Estimada/o Aldemaro Clara
Gracias por su mensaje. Le hago referencia a algunos monitores de sequía en América Latina:
Sistema de Información sobre Sequías para el sur de Sudamérica
Monitoreo de sequías del CIIFEN
Monitoreo de sequías Mesoamérica
How can I calculate PDSI for India ?
There are several published studies on the application of the PDSI in India. Please find here some examples:
Please note that the PDSI was developed for use in the USA and default values for soil water holding capacity may not be transferable to other contexts.
A presentation of how the PDSI is calculated can be found here: https://drought.unl.edu/archive/Documents/NDMC/Workshops/136/Pres/Brian%20Fuchs–PDSI%20and%20scPDSI.pdf
think you for your article，could i calculate the PDSI using a special R software package？i kindly want to it
and looking forward to your early reply.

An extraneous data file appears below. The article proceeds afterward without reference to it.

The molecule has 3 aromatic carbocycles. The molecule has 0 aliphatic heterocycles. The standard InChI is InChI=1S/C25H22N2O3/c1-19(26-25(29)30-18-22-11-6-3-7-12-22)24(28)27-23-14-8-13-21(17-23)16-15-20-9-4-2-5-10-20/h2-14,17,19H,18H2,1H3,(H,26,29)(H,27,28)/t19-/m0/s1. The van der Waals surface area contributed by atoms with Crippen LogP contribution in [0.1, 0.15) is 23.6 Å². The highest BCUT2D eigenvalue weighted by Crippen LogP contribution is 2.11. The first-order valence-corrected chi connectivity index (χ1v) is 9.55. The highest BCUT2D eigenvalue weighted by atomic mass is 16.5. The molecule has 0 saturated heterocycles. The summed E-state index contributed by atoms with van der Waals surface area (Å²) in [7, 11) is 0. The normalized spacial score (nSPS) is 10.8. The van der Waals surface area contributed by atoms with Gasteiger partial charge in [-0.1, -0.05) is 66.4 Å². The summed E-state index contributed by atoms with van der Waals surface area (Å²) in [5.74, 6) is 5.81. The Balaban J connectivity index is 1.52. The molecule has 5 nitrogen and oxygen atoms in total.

yes, you can calculate drought using scPDSI package in R which gives both PDSI and scPDSI.
i kindly request the equation for the PDSI
Could this method be useful for Nepal?
Thank you for your email. PDSI was developed in the USA for deep soils. The PDSI is also a bit difficult to program. The SPI is much simpler and user to use. However, the SPI only uses precipitation and the PDSI uses temperature. So the PDSI is better suited for climate change studies. What is the application that you are working on?
kindly send me fromula or equation of Palmer Drought Severity Index (PDSI)
it will be appreciated.
Please see the original paper by Palmer: